The data in this study showed a relatively high detection rate for SSA during surveillance colonoscopy despite short interval follow-up colonoscopy (total polyps: 44.8% at 1st follow-up, 47.4% at 2nd follow-up; SSA: 17.8% at 1st follow-up, 22% at 2nd follow-up). This finding may be due to missed lesions on screening colonoscopy for several reasons, as described by the authors (high-quality surveillance and resultant increase in detection rate, expertise of colonoscopists, and the extent of bowel preparation). However, incomplete resection could be another cause. The most common size of an SSA was 5 to 10 mm in this study, but nearly half of the lesions were resected using cold biopsy. Recent guidelines recommend that en bloc resection of a 6- to 9-mm colon polyp should be performed using snare polypectomy.6

In a recent Korean study, no SSA/P was detected during follow-up colonoscopy in patients who underwent endoscopic mucosal resection (mean follow-up duration, 11.8 month).7

Of note, SSAs are endoscopically characterized by a flat shape, an indiscrete edge, and color similar to the surrounding mucosa, and are often covered with mucus. These morphological features make it difficult to detect SSAs and is why we focus on the need for active surveillance in patients with SSAs. Although current screening and surveillance colonoscopy is proven to reduce CRC incidence and mortality, interval cancers following negative colonoscopy still contribute to CRC burden. Interval CRC is more likely found in the proximal colon and is related to microsatellite instability and CpG island methylator phenotype.3 These clinical and biological features of interval cancers are also characteristic of the serrated pathway of CRC, starting with serrated adenomas.8 Accordingly, a careful examination as well as an appropriate screening interval are warranted to find SSAs that can be missed and are likely to become interval cancers later. I am curious about the molecular characteristics of the 8 adenocarcinomas in this study.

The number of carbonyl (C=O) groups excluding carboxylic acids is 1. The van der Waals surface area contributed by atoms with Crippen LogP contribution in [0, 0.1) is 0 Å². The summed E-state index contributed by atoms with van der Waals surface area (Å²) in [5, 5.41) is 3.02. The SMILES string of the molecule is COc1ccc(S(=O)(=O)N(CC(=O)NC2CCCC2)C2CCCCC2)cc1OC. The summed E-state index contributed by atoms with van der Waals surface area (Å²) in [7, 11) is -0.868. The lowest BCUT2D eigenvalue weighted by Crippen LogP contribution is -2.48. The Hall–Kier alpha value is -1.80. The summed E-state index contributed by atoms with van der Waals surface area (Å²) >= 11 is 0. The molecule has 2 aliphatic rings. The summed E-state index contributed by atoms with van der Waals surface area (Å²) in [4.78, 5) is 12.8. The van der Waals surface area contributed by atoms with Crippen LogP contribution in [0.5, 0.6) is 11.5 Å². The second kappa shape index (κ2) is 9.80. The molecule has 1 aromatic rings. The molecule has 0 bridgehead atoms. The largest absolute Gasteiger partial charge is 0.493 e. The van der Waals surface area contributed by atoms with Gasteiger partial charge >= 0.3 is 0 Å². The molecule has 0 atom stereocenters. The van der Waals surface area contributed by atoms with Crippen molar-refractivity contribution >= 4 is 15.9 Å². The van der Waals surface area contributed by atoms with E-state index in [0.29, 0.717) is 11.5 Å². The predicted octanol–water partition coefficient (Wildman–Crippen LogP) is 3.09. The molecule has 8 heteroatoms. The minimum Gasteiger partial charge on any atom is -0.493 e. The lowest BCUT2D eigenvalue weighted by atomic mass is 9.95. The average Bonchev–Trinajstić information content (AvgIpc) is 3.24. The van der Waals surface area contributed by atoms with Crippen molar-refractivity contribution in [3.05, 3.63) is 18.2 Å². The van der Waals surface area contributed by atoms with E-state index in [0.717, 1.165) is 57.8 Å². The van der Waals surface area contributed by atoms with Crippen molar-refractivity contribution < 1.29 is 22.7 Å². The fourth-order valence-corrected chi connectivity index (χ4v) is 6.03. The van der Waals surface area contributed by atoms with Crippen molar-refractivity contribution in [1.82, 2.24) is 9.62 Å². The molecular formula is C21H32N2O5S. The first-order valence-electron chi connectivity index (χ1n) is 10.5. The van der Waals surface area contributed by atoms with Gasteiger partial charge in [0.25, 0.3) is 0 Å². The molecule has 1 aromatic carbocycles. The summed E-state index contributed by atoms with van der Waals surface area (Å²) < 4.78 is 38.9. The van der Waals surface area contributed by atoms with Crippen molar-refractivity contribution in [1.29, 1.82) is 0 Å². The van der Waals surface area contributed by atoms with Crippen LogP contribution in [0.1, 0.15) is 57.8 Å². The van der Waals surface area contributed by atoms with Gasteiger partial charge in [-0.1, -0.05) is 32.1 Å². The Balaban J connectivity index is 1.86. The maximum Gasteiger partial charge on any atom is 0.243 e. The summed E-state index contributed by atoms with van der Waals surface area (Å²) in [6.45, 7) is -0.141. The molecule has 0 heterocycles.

In summary, Park et al.1 supported current recommendations for the surveillance interval in patients with SSAs based on the descriptive analysis of surveillance outcomes. A high-quality prospective study is warranted to determine the optimal post-polypectomy surveillance protocol for SSA/P.


FINANCIAL SUPPORT: The authors received no financial support for the research, authorship, and/or publication of this article.

CONFLICT OF INTEREST: No potential conflict of interest relevant to this article was reported.

AUTHOR CONTRIBUTION: Writing, Ji Hyung Nam; review and editing, Hyoun Woo Kang; approval of final manuscript, all authors.